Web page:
July 26, 2002
Notice to Mali farmers: Forget subsidy levels; Focus on lack of policies to limit production
The 2002 Farm Bill is getting quite a hammering in the press, especially because of the $17-$19 billion a year cost. As you know, I have serious misgivings about the bill, but I am equally concerned because most of the press criticism misses the mark. A recent article in the Wall Street Journal is among those that miss the mark. This week I am sharing with you a letter to the editor that I am mailing to that publication.
Count me among those who have serious reservations about the effectiveness of the 2002 Farm Bill. While I applaud a number of the provisions in the legislation like the energy title, the expansion of conservation provisions and the strengthening of farmers' rights in some production contracts, I believe it contains some critical flaws particularly in its commodity provisions. It is my hope that thoughtful analysis of this recent work by the U.S. Congress can identify ways to revise and strengthen farm policy legislation so that it can better serve farmers and consumers both here in the United States and abroad. On the other hand, I am concerned that much of the criticism of the 2002 Farm Bill misses the mark and fails to identify the portions that need revision.
The front page article of June 26, 2001, entitled "How cotton glut bred by U.S. farmers harms poor farmers abroad," while coming tantalizingly close to tackling the real issues, in the end, misses the mark. To start with, the headline, along with the subhead that reads "Mississippi growers receive subsidies and grow more, depressing prices in Mali," gives the impression that U.S. cotton farmers have expanded their acreage in response to the subsidies provided by the recent versions of the U.S. farm program. In fact, 2001 U.S. cotton harvested acreage was 13.8 million acres, down from a peak of 16 million acres in 1995. It is true that U.S. producers produced more cotton in 2001 than in the previous year, but that gain in production was a function of weather and yield gain and not directly to the farm program or expected payments.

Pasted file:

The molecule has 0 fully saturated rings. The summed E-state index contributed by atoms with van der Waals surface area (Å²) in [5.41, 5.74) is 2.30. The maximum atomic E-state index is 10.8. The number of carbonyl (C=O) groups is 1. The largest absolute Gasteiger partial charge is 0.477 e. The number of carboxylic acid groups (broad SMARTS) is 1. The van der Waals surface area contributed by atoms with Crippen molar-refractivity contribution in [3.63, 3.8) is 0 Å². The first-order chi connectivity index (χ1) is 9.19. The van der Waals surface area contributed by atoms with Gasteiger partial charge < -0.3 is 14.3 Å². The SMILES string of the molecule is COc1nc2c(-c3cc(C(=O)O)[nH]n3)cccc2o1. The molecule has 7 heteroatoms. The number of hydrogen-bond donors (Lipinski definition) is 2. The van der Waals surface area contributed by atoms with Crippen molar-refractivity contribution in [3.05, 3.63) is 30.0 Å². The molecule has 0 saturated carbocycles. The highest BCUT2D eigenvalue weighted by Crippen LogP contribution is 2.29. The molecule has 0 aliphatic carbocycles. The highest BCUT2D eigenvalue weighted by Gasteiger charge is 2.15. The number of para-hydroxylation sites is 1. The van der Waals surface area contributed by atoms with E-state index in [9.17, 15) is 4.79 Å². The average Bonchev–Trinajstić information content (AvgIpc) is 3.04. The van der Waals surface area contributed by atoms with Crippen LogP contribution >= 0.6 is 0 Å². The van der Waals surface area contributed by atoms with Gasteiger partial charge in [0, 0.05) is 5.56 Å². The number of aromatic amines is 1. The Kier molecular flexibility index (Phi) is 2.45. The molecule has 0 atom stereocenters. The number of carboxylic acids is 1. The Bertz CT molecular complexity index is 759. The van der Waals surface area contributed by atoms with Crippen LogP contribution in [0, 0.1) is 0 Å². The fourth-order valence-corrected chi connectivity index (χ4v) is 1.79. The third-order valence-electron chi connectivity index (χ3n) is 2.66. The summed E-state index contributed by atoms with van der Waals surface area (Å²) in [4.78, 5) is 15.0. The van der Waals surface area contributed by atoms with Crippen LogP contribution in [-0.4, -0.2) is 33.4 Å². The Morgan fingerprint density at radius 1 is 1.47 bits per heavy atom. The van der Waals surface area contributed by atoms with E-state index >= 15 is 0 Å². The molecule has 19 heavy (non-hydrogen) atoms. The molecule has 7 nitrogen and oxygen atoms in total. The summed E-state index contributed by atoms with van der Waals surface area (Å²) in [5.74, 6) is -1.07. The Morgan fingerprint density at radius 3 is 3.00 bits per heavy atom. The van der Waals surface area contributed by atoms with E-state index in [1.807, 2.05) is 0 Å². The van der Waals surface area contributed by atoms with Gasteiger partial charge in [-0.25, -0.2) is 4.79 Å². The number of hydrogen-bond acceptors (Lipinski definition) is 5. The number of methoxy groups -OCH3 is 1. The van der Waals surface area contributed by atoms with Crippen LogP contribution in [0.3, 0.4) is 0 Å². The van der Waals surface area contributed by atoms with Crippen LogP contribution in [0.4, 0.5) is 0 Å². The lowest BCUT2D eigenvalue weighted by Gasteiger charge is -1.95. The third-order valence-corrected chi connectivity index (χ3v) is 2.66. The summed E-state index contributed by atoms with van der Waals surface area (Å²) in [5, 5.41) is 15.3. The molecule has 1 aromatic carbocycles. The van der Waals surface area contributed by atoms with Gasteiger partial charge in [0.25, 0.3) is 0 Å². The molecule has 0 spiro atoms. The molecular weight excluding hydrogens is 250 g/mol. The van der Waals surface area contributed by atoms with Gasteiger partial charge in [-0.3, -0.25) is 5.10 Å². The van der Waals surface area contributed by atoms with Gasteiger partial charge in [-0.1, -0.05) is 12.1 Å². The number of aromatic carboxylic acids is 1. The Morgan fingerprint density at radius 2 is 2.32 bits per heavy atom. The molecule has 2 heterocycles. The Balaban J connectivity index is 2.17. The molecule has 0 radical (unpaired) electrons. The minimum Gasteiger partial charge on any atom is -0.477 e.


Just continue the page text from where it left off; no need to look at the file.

So, have U.S. farmers "bred a cotton glut" as is alleged by the title of the article? As with many issues, the answer is no . . . and yes. The answer depends on "compared to what?" If you mean compared to legislation prior to 1996 or earlier legislation, the answer is yes. Under the present farm legislation we have cotton acreage in production that would have been idled under earlier legislation. In the past, in response to low prices, the U.S. farm program required participating farmers to reduce acreage planted to major crops in order to control production.
As a part of earlier legislation, at the low end of the price range, farmers could put their crop under a non-recourse loan and forfeit their crop to the government if the price was not above the loan rate at the time the loan became due. That non-recourse loan rate effectively set a floor on the price of cotton for both the U.S. and, to an important extent, the world. International producers could set their price just under the U.S. loan rate and know that they would not have competition from American producers. The non-recourse loan and acreage reduction programs of yesteryear effectively protected producers both here and abroad from a freefall in prices, because excess production would be taken off the market and put in government storage until prices rose enough for it to return to the market. In addition, U.S. acreage, which accounted for 20-22 percent of world production, would be reduced. Then, when supplies got tight, the acreage could be brought back into production.